I need to know how much to tell my attorney.
Juvenile Law Attorney
Absolutely. An attorney should do the best job they can to defend you regardless. Some attorneys do not want to know if you are guilty because it can limit their options, primarily in making a determination as to whether a defendant should testify or not.
Criminal Defense Attorney
Your attorney is either a defense lawyer for you, that you can trust with all of the true facts of the incident, or you need another lawyer. One of the worst mistakes you can make is to hire a lawyer, entrust the lawyer with your defense, and then mislead the lawyer by not telling him everything. Good luck.
This response does not constitute legal advice. Given the nature of this website, it does not create an attorney-client relationship. This answer is provided solely for informational purposes, for you to use as a starting point when speaking directly with a lawyer in your State. If you do not trust the lawyer you have, I urge you to immediately contact and retain another experienced criminal defense lawyer admitted to practice law in your State before you make any decisions about this case.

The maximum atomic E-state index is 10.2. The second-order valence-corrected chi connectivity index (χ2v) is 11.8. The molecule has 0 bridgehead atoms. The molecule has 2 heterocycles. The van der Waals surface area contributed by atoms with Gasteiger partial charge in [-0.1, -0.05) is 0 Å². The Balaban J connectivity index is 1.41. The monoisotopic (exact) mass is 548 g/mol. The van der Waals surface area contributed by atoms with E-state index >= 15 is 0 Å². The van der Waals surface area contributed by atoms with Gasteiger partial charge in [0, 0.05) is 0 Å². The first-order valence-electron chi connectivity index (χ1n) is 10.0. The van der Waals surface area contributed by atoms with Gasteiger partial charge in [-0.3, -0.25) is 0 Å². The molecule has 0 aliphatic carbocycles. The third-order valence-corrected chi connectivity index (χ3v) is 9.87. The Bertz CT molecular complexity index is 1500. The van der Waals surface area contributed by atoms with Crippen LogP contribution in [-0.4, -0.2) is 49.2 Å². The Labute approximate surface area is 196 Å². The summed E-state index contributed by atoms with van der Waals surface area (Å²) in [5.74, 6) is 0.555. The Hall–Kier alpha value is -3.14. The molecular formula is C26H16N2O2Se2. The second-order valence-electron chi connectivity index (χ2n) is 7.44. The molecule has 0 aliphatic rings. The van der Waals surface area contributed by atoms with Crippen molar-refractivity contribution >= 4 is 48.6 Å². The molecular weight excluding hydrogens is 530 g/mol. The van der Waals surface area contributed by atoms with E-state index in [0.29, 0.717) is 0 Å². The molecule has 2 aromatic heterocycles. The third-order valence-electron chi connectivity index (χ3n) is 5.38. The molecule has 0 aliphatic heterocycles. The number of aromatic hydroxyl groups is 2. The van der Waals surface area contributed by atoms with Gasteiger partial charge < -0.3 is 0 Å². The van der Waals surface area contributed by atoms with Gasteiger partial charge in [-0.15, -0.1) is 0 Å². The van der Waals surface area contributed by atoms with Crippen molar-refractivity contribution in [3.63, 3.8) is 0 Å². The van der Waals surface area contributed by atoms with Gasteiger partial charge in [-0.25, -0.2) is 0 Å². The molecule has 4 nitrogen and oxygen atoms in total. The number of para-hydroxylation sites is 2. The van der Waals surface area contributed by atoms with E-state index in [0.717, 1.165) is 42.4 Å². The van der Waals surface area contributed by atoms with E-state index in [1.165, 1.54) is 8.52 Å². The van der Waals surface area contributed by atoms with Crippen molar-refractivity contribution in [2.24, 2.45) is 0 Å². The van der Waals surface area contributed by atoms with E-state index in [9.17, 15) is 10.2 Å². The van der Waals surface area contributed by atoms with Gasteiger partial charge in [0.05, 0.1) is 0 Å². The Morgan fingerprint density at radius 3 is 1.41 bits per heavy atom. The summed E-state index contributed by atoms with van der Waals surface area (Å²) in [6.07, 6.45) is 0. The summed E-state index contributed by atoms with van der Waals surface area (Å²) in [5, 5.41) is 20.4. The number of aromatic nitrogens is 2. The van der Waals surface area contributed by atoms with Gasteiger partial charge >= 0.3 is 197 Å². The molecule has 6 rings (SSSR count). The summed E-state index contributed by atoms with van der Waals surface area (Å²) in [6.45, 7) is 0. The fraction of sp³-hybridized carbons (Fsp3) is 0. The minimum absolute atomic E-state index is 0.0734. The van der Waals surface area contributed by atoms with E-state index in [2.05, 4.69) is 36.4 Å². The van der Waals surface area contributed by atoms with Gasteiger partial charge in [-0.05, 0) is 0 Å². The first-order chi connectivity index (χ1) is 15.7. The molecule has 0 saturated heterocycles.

It is very important for you to tell your attorney everything you know about your case (the good, the bad, and the ugly). I always tell my clients that no one can help them more with the truth than their attorney. However, I understand your hesitation. If your defense attorney knows you are guilty, you think it might be harder for them to fight through all obstacles to get your case dumped. You need to decide whether you trust your attorney or not. Their number 1 duty is to zealously fight for your rights and defend you. All that being said, it is extremely hard to effectively defend you if they have a blind eye to all the facts of the case.